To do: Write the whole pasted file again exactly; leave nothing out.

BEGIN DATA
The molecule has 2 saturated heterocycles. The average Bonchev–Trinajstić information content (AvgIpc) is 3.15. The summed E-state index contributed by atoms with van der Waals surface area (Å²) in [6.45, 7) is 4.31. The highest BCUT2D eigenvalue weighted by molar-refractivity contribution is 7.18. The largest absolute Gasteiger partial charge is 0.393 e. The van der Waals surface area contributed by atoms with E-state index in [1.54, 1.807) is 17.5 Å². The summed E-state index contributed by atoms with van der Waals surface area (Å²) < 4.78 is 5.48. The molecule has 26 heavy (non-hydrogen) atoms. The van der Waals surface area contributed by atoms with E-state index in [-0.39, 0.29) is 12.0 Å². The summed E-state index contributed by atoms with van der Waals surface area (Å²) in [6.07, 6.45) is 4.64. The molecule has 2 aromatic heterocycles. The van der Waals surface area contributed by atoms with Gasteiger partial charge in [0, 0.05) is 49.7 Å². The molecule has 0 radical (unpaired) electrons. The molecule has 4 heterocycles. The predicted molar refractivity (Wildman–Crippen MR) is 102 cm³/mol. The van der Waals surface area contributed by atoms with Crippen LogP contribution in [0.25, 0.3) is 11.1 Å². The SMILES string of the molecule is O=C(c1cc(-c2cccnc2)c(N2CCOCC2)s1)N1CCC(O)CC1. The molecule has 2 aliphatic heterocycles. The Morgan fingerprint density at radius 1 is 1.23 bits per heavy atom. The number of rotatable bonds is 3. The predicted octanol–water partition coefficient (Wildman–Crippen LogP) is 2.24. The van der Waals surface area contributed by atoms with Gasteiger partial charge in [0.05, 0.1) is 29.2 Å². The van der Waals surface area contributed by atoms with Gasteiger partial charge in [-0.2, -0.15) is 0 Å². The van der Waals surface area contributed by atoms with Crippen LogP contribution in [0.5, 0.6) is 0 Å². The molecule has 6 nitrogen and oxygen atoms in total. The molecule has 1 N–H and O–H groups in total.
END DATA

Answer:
The molecule has 2 saturated heterocycles. The average Bonchev–Trinajstić information content (AvgIpc) is 3.15. The summed E-state index contributed by atoms with van der Waals surface area (Å²) in [6.45, 7) is 4.31. The highest BCUT2D eigenvalue weighted by molar-refractivity contribution is 7.18. The largest absolute Gasteiger partial charge is 0.393 e. The van der Waals surface area contributed by atoms with E-state index in [1.54, 1.807) is 17.5 Å². The summed E-state index contributed by atoms with van der Waals surface area (Å²) < 4.78 is 5.48. The molecule has 26 heavy (non-hydrogen) atoms. The van der Waals surface area contributed by atoms with E-state index in [-0.39, 0.29) is 12.0 Å². The summed E-state index contributed by atoms with van der Waals surface area (Å²) in [6.07, 6.45) is 4.64. The molecule has 2 aromatic heterocycles. The van der Waals surface area contributed by atoms with Gasteiger partial charge in [0, 0.05) is 49.7 Å². The molecule has 0 radical (unpaired) electrons. The molecule has 4 heterocycles. The predicted molar refractivity (Wildman–Crippen MR) is 102 cm³/mol. The van der Waals surface area contributed by atoms with Crippen LogP contribution in [0.25, 0.3) is 11.1 Å². The SMILES string of the molecule is O=C(c1cc(-c2cccnc2)c(N2CCOCC2)s1)N1CCC(O)CC1. The molecule has 2 aliphatic heterocycles. The Morgan fingerprint density at radius 1 is 1.23 bits per heavy atom. The number of rotatable bonds is 3. The predicted octanol–water partition coefficient (Wildman–Crippen LogP) is 2.24. The van der Waals surface area contributed by atoms with Gasteiger partial charge in [0.05, 0.1) is 29.2 Å². The van der Waals surface area contributed by atoms with Gasteiger partial charge in [-0.2, -0.15) is 0 Å². The van der Waals surface area contributed by atoms with Crippen LogP contribution in [0.5, 0.6) is 0 Å². The molecule has 6 nitrogen and oxygen atoms in total. The molecule has 1 N–H and O–H groups in total.